Yet, IRC is computer-mediated communication and as such it allows for computer-specific typically written information to be transmitted. Some of this information, scripts and bots for instance, is of a kind that could never occur in other "oral" environments. Scripts are pre-written (or rather programmed) features that occur frequently in IRC. They are created locally by a user and may be distributed once the user is on a channel. Usually scripts, as mentioned earlier, help up the conversation or add a certain friendly nonverbal dimension to it. Bots (short for robots) are another kind of preprogrammed information, mainly programs, that may be run on a channel from an individual user's computer. Some bots are friendly like the regular scripts and do good work as file- or info-servers or even entertain users with funny or brainteasing games (Mardam-Bey, 1995). Other bots, however, are vicious and intentionally sadistic. A vicious bot can appear, for instance, as a flood of nonsense text that covers your chat client (computer screen) for several minutes and blocks all other communication. Bots were originally designed to "protect" channels from takeovers (a certain hierachy of channel-operators normally applies) and as such they were intended to serve IRC users. Users brushed aside by such bots, however, subsequently developed the vicious bots with the intention of disturbing or destroying ongoing communication. Unfortunately, the emergence of bots is inescapable in a medium that encourages development by means of experiments. On the other hand, the medium itself would have been impossible if it had not been for one experimentally motivated user of the Internet in 1988 (Oikarinen, J.).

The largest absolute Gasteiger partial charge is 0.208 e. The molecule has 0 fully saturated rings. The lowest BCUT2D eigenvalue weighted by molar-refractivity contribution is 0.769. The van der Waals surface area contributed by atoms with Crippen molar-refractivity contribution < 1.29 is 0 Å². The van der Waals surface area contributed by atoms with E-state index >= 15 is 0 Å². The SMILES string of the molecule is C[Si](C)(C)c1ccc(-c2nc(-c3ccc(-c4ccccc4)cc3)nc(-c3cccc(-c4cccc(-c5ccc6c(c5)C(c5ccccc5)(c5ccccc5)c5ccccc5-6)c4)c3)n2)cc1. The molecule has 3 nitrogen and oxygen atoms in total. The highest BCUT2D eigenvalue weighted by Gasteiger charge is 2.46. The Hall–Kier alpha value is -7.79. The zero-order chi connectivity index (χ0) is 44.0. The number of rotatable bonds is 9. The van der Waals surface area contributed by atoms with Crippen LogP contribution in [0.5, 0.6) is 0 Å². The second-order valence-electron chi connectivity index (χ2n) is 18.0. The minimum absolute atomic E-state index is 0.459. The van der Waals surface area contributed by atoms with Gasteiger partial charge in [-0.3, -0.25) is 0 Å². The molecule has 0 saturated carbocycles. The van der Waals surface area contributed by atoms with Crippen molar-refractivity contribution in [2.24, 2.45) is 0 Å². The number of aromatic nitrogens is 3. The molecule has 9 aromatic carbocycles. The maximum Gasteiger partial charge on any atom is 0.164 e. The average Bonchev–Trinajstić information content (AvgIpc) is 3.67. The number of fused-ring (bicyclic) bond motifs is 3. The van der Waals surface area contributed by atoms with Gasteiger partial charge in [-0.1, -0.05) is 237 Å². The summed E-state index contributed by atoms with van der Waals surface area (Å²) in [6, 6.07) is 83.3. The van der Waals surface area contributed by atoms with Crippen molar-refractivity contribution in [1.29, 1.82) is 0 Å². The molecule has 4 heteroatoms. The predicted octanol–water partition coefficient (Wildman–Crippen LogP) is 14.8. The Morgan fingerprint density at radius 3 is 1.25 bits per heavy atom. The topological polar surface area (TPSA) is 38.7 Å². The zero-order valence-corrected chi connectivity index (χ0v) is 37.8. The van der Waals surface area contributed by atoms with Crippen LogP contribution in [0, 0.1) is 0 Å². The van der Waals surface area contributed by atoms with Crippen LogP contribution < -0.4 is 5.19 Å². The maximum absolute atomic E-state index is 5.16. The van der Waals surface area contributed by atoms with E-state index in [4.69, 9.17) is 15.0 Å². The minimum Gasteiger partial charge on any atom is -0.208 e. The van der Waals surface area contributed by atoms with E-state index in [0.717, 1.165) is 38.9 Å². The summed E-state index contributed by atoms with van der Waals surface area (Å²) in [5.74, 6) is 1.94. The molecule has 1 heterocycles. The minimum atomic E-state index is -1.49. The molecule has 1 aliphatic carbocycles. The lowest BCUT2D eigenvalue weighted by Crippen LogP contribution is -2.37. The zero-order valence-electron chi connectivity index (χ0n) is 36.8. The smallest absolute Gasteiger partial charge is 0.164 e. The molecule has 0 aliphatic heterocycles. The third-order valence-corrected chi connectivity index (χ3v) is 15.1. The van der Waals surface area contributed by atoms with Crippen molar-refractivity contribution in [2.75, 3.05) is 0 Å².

As IRC is subject to continuous development, many improvements of the medium are made every year. Advancement in computer technology continually makes the medium more accessible and affordable, and speeds up and facilitates the transmission of information. Most importantly, however, a development of diverse IRC software has come about that displays a concern with the transmission of the very discourse itself. Over the years of IRC's short history, users and researchers have recognized the importance of adapting the new technology to the dynamics of group and personal interaction. This has led software creators to design CMC systems that not only encourage more people to participate in computer communication but enable participants to sustain reciprocal interaction. Several of today's IRC clients, contrary to their predecessors, have a graphic-based interface that provides a normative structure which greatly facilitates sustained group interaction (Ahern, 1994:247). Certain software recognizes users' desire to speak personally with each other and other software integrates the discourse in a virtual, three-dimensional environment. The main challenge for software creators has been to add personal and extra-linguistic features to the linguistic text-based communication. Chat clients of today display an increasing number of functions that convey nonverbal behavior and environments that are designed to emulate natural conversational situations.